Skip to main content

OPINION article

Front. Genet., 08 January 2013
Sec. Statistical Genetics and Methodology
Volume 3 - 2012 |

Personalized medicine: Has it started yet? A reconstruction of the early history

  • Computational Biology and Machine Learning Laboratory, Center for Cancer Research and Cell Biology, School of Medicine, Dentistry and Biomedical Sciences, Faculty of Medicine, Health and Life Sciences, Queen's University Belfast, Belfast, UK

Within the last few years the field personalized medicine entered the stage. Accompanied with great hopes and expectations it is believed that this field may have the potential to revolutionize medical and clinical care by utilizing genomics information about the individual patients themselves. In this paper, we reconstruct the early footprints of personalized medicine as reflected by information retrieved from PubMed and Google Scholar. That means we are providing a data-driven perspective of this field to estimate its current status and potential problems.


The HUMAN GENOME PROJECT (Lander et al., 2001; Venter et al., 2001; Consortium, 2004) did not only result in the first sequencing of the human DNA but it also fostered technological advances exploitable beyond its initial purpose (Quackenbush, 2011). As a result from such technologies a variety of different types of “Omics” data (Ghosh and Poisson, 2009; Moreno-Risueno et al., 2010), e.g., genomics, transcriptomics, proteomics, metabolomics, and epigenomics data (Lee et al., 2002; Förster et al., 2003; Rual et al., 2005; Stelzl et al., 2005; Palsson, 2006; Sechi, 2007; Garbett et al., 2008; Yu et al., 2008) can nowadays be generated to measure molecular entities on all relevant biological levels. With respect to a medical application these technologies generated an immediate impetus on the field personalized medicine because it aims to integrate genomics and clinical data from individual patients in order to improve patient care by identifying more efficient treatment strategies (Auffray et al., 2009; Ginsburg and Willard, 2009; Hamburg and Collins, 2010; Fernald et al., 2011).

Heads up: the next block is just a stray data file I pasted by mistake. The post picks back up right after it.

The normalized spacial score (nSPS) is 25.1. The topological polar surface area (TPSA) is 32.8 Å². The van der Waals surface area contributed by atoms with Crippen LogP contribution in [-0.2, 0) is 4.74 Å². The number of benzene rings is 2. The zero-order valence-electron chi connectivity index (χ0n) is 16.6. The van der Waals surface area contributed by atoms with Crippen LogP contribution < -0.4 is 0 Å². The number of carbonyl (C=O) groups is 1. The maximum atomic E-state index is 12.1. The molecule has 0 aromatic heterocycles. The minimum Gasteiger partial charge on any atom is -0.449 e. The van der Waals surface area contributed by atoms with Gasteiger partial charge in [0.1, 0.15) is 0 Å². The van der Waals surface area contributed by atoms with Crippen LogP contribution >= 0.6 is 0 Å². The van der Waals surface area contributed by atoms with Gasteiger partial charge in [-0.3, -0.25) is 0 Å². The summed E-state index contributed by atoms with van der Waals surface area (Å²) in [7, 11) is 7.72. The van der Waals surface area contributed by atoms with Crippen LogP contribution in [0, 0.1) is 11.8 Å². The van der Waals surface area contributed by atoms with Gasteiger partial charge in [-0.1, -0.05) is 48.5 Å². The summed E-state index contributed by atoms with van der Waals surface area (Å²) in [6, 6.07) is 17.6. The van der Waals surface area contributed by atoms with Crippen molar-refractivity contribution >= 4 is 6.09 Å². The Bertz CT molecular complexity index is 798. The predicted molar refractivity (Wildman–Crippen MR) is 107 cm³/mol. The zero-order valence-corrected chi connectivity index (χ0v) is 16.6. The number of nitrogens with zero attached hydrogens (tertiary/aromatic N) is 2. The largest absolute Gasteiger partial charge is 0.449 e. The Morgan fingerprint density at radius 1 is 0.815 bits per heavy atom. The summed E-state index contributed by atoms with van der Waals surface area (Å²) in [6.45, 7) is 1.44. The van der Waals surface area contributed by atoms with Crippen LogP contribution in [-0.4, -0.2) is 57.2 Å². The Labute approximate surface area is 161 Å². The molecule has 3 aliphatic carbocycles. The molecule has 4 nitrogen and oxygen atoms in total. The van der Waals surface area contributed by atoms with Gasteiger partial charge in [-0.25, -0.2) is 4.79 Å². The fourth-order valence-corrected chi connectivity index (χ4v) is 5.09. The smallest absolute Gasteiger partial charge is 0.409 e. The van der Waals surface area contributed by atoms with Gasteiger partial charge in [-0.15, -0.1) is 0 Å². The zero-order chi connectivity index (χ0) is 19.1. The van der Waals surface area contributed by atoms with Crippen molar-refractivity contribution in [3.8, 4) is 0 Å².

In this paper we present a data-driven overview of the early history of personalized medicine. We are using information retrieved from PubMed and Google Scholar to obtain quantitative information statistics of published articles and the community structure of scientists that share a common interest in this topic. From this information we try to identify the potential impact personalized medicine has made so far but also to reveal indicators of problems that might prevent its blossoming. Despite the fact that PubMed and Google Scholar provide a wealth of curated data about various aspects of published articles over the last decades and the research interests of thousands of scholars it should be emphasized that neither has been designed to serve the purpose of our analysis. For this reasons, the drawn conclusions should only be seen as an indicator. Nevertheless, utilizing databases like PubMed and Google Scholar allows to present arguments beyond a mere opinion due to the possibility to compare different aspects quantitatively with each other.

Specifically, to allow for a simplified interpretation of the retrieved numbers from PubMed and Google Scholar we present whenever appropriate a comparison with related topics. For example, rather than presenting an interpretation based on absolute numbers of, e.g., published research papers and review or editorial papers published for personalized medicine we perform a similar analysis for related fields like bioinformatics and systems biology and present a comparative interpretation. This relieves us from the burden to introduce to many ad hoc assumptions that may lead to erroneous interpretations if they would be too far-off the truth.

Current State of Personalized Medicine

In order to obtain a general overview of the current state of the field personalized medicine we extract information from the literature. Specifically, we are using information provided by PubMed and compare publications in personalized medicine to other fields. Further, we investigate also the content of such publications, as far as this information is provided by PubMed.

For our following analysis we used the tool FLINK provided by the NCBI. FLink allows to perform a conventional PubMed search with the additional feature that the results can be downloaded as a csv file. The obtained csv files are than parsed by scripts we wrote in the statistical programming language R. The advantage of this approach is that we have convenient access to the same information that is visually represented by a conventional PubMed search but can process this information as desired. For the following analysis we retrieved all data in November 2012.